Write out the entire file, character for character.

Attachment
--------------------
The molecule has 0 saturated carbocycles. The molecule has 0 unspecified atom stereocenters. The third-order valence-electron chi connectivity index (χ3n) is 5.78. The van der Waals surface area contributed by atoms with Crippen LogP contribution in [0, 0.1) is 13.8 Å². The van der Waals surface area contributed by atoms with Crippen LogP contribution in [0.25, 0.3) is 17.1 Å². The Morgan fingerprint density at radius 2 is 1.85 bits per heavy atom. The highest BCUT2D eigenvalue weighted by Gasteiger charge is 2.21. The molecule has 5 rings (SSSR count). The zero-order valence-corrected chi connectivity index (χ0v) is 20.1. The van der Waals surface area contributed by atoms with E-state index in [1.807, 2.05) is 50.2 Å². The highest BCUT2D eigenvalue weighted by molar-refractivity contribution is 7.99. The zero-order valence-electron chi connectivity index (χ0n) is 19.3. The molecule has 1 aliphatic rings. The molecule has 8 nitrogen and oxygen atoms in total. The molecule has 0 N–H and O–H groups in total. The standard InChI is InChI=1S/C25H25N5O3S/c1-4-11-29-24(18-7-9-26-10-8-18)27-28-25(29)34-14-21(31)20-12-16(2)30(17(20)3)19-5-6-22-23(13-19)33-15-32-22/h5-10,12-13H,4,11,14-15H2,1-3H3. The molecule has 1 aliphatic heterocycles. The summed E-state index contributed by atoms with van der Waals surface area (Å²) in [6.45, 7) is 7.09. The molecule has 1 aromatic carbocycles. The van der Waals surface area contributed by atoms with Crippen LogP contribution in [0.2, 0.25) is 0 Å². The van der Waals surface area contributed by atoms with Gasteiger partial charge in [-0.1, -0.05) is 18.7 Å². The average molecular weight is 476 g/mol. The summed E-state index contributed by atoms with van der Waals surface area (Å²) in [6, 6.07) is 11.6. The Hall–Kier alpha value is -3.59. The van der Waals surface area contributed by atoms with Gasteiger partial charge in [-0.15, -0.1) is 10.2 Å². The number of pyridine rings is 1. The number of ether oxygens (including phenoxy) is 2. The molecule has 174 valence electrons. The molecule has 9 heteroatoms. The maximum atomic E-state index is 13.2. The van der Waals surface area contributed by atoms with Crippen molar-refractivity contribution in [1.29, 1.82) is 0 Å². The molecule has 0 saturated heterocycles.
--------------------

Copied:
The molecule has 0 saturated carbocycles. The molecule has 0 unspecified atom stereocenters. The third-order valence-electron chi connectivity index (χ3n) is 5.78. The van der Waals surface area contributed by atoms with Crippen LogP contribution in [0, 0.1) is 13.8 Å². The van der Waals surface area contributed by atoms with Crippen LogP contribution in [0.25, 0.3) is 17.1 Å². The Morgan fingerprint density at radius 2 is 1.85 bits per heavy atom. The highest BCUT2D eigenvalue weighted by Gasteiger charge is 2.21. The molecule has 5 rings (SSSR count). The zero-order valence-corrected chi connectivity index (χ0v) is 20.1. The van der Waals surface area contributed by atoms with E-state index in [1.807, 2.05) is 50.2 Å². The highest BCUT2D eigenvalue weighted by molar-refractivity contribution is 7.99. The zero-order valence-electron chi connectivity index (χ0n) is 19.3. The molecule has 1 aliphatic rings. The molecule has 8 nitrogen and oxygen atoms in total. The molecule has 0 N–H and O–H groups in total. The standard InChI is InChI=1S/C25H25N5O3S/c1-4-11-29-24(18-7-9-26-10-8-18)27-28-25(29)34-14-21(31)20-12-16(2)30(17(20)3)19-5-6-22-23(13-19)33-15-32-22/h5-10,12-13H,4,11,14-15H2,1-3H3. The molecule has 1 aliphatic heterocycles. The summed E-state index contributed by atoms with van der Waals surface area (Å²) in [6.45, 7) is 7.09. The molecule has 1 aromatic carbocycles. The van der Waals surface area contributed by atoms with Crippen LogP contribution in [0.2, 0.25) is 0 Å². The van der Waals surface area contributed by atoms with Gasteiger partial charge in [-0.1, -0.05) is 18.7 Å². The average molecular weight is 476 g/mol. The summed E-state index contributed by atoms with van der Waals surface area (Å²) in [6, 6.07) is 11.6. The Hall–Kier alpha value is -3.59. The van der Waals surface area contributed by atoms with Gasteiger partial charge in [-0.15, -0.1) is 10.2 Å². The number of pyridine rings is 1. The number of ether oxygens (including phenoxy) is 2. The molecule has 174 valence electrons. The molecule has 9 heteroatoms. The maximum atomic E-state index is 13.2. The van der Waals surface area contributed by atoms with Crippen molar-refractivity contribution in [1.29, 1.82) is 0 Å². The molecule has 0 saturated heterocycles.